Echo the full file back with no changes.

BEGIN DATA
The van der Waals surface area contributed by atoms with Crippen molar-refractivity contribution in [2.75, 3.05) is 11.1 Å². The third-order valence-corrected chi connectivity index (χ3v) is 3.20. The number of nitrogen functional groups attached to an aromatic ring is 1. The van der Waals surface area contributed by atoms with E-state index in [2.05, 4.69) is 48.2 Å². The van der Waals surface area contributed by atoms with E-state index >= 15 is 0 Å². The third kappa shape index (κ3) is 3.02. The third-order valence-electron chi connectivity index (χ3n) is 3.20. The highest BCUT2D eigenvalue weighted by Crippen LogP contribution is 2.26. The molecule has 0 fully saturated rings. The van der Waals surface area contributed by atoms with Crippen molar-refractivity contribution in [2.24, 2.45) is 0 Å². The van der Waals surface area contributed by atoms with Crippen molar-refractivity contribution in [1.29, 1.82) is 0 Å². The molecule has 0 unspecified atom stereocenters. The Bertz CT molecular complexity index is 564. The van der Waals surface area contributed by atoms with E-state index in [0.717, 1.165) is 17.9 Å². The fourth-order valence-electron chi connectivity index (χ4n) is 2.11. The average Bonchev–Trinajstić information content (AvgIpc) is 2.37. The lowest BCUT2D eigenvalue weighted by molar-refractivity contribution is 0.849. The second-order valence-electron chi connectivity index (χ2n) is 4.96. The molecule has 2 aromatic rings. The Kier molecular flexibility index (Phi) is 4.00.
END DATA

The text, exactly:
The van der Waals surface area contributed by atoms with Crippen molar-refractivity contribution in [2.75, 3.05) is 11.1 Å². The third-order valence-corrected chi connectivity index (χ3v) is 3.20. The number of nitrogen functional groups attached to an aromatic ring is 1. The van der Waals surface area contributed by atoms with E-state index in [2.05, 4.69) is 48.2 Å². The van der Waals surface area contributed by atoms with E-state index >= 15 is 0 Å². The third kappa shape index (κ3) is 3.02. The third-order valence-electron chi connectivity index (χ3n) is 3.20. The highest BCUT2D eigenvalue weighted by Crippen LogP contribution is 2.26. The molecule has 0 fully saturated rings. The van der Waals surface area contributed by atoms with Crippen molar-refractivity contribution in [2.24, 2.45) is 0 Å². The van der Waals surface area contributed by atoms with Crippen molar-refractivity contribution in [1.29, 1.82) is 0 Å². The molecule has 0 unspecified atom stereocenters. The Bertz CT molecular complexity index is 564. The van der Waals surface area contributed by atoms with E-state index in [0.717, 1.165) is 17.9 Å². The fourth-order valence-electron chi connectivity index (χ4n) is 2.11. The average Bonchev–Trinajstić information content (AvgIpc) is 2.37. The lowest BCUT2D eigenvalue weighted by molar-refractivity contribution is 0.849. The second-order valence-electron chi connectivity index (χ2n) is 4.96. The molecule has 2 aromatic rings. The Kier molecular flexibility index (Phi) is 4.00.